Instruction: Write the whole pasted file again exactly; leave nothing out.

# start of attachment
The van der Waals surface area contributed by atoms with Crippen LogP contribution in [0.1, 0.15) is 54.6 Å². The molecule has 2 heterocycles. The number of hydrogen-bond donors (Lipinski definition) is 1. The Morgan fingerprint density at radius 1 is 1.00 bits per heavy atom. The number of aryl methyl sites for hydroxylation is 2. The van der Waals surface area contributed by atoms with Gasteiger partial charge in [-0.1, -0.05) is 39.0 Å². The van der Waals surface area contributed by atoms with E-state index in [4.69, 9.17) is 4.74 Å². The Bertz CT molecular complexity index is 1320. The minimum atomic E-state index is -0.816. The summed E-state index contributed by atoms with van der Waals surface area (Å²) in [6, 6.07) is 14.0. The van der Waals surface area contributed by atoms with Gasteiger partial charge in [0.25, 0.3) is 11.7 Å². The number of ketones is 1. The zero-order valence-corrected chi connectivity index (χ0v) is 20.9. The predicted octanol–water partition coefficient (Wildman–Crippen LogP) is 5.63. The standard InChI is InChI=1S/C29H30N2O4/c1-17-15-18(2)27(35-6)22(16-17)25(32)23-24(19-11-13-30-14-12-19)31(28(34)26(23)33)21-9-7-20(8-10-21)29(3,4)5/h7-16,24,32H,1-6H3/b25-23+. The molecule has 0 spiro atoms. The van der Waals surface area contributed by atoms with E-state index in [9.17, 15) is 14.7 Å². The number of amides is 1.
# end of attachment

The van der Waals surface area contributed by atoms with Crippen LogP contribution in [0.1, 0.15) is 54.6 Å². The molecule has 2 heterocycles. The number of hydrogen-bond donors (Lipinski definition) is 1. The Morgan fingerprint density at radius 1 is 1.00 bits per heavy atom. The number of aryl methyl sites for hydroxylation is 2. The van der Waals surface area contributed by atoms with Gasteiger partial charge in [-0.1, -0.05) is 39.0 Å². The van der Waals surface area contributed by atoms with E-state index in [4.69, 9.17) is 4.74 Å². The Bertz CT molecular complexity index is 1320. The minimum atomic E-state index is -0.816. The summed E-state index contributed by atoms with van der Waals surface area (Å²) in [6, 6.07) is 14.0. The van der Waals surface area contributed by atoms with Gasteiger partial charge in [0.25, 0.3) is 11.7 Å². The number of ketones is 1. The zero-order valence-corrected chi connectivity index (χ0v) is 20.9. The predicted octanol–water partition coefficient (Wildman–Crippen LogP) is 5.63. The standard InChI is InChI=1S/C29H30N2O4/c1-17-15-18(2)27(35-6)22(16-17)25(32)23-24(19-11-13-30-14-12-19)31(28(34)26(23)33)21-9-7-20(8-10-21)29(3,4)5/h7-16,24,32H,1-6H3/b25-23+. The molecule has 0 spiro atoms. The van der Waals surface area contributed by atoms with E-state index in [9.17, 15) is 14.7 Å². The number of amides is 1.